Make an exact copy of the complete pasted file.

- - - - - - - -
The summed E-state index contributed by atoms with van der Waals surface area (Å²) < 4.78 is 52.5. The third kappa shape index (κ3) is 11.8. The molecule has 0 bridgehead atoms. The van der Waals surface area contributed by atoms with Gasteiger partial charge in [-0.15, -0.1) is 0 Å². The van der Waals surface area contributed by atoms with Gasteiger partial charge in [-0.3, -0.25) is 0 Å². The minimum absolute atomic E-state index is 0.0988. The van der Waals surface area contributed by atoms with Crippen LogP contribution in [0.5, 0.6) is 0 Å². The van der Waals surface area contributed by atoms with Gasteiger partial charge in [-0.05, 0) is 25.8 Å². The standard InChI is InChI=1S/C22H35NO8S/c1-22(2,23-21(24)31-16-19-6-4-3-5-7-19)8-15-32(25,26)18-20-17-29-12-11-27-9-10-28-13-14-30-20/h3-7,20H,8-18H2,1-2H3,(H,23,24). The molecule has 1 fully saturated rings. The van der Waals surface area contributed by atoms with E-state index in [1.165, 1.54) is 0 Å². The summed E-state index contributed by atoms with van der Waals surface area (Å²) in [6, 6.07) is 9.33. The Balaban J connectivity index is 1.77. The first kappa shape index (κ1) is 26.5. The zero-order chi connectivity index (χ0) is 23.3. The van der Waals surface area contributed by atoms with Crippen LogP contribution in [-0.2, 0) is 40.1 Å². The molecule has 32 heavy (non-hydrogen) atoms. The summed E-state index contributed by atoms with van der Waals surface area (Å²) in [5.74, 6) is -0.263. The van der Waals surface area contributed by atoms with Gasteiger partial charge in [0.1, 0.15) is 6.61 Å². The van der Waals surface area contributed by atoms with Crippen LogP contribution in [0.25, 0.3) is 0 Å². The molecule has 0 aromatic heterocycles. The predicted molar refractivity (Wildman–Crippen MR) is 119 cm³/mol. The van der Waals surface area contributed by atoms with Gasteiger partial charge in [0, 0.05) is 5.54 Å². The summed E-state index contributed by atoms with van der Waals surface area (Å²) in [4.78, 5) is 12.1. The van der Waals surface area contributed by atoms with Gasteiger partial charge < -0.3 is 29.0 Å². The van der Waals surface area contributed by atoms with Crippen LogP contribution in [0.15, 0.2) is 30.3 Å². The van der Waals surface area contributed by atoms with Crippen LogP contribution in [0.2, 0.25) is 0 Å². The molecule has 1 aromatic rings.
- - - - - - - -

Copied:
The summed E-state index contributed by atoms with van der Waals surface area (Å²) < 4.78 is 52.5. The third kappa shape index (κ3) is 11.8. The molecule has 0 bridgehead atoms. The van der Waals surface area contributed by atoms with Gasteiger partial charge in [-0.15, -0.1) is 0 Å². The van der Waals surface area contributed by atoms with Gasteiger partial charge in [-0.3, -0.25) is 0 Å². The minimum absolute atomic E-state index is 0.0988. The van der Waals surface area contributed by atoms with Crippen LogP contribution in [0.5, 0.6) is 0 Å². The van der Waals surface area contributed by atoms with Gasteiger partial charge in [-0.05, 0) is 25.8 Å². The standard InChI is InChI=1S/C22H35NO8S/c1-22(2,23-21(24)31-16-19-6-4-3-5-7-19)8-15-32(25,26)18-20-17-29-12-11-27-9-10-28-13-14-30-20/h3-7,20H,8-18H2,1-2H3,(H,23,24). The molecule has 1 fully saturated rings. The van der Waals surface area contributed by atoms with E-state index in [1.165, 1.54) is 0 Å². The summed E-state index contributed by atoms with van der Waals surface area (Å²) in [6, 6.07) is 9.33. The Balaban J connectivity index is 1.77. The first kappa shape index (κ1) is 26.5. The zero-order chi connectivity index (χ0) is 23.3. The van der Waals surface area contributed by atoms with Crippen LogP contribution in [-0.2, 0) is 40.1 Å². The molecule has 32 heavy (non-hydrogen) atoms. The summed E-state index contributed by atoms with van der Waals surface area (Å²) in [5.74, 6) is -0.263. The van der Waals surface area contributed by atoms with Gasteiger partial charge in [0.1, 0.15) is 6.61 Å². The van der Waals surface area contributed by atoms with Crippen LogP contribution in [0.25, 0.3) is 0 Å². The molecule has 0 aromatic heterocycles. The predicted molar refractivity (Wildman–Crippen MR) is 119 cm³/mol. The van der Waals surface area contributed by atoms with Gasteiger partial charge in [0, 0.05) is 5.54 Å². The summed E-state index contributed by atoms with van der Waals surface area (Å²) in [4.78, 5) is 12.1. The van der Waals surface area contributed by atoms with Gasteiger partial charge < -0.3 is 29.0 Å². The van der Waals surface area contributed by atoms with Crippen LogP contribution in [0.15, 0.2) is 30.3 Å². The van der Waals surface area contributed by atoms with Crippen LogP contribution in [0.2, 0.25) is 0 Å². The molecule has 1 aromatic rings.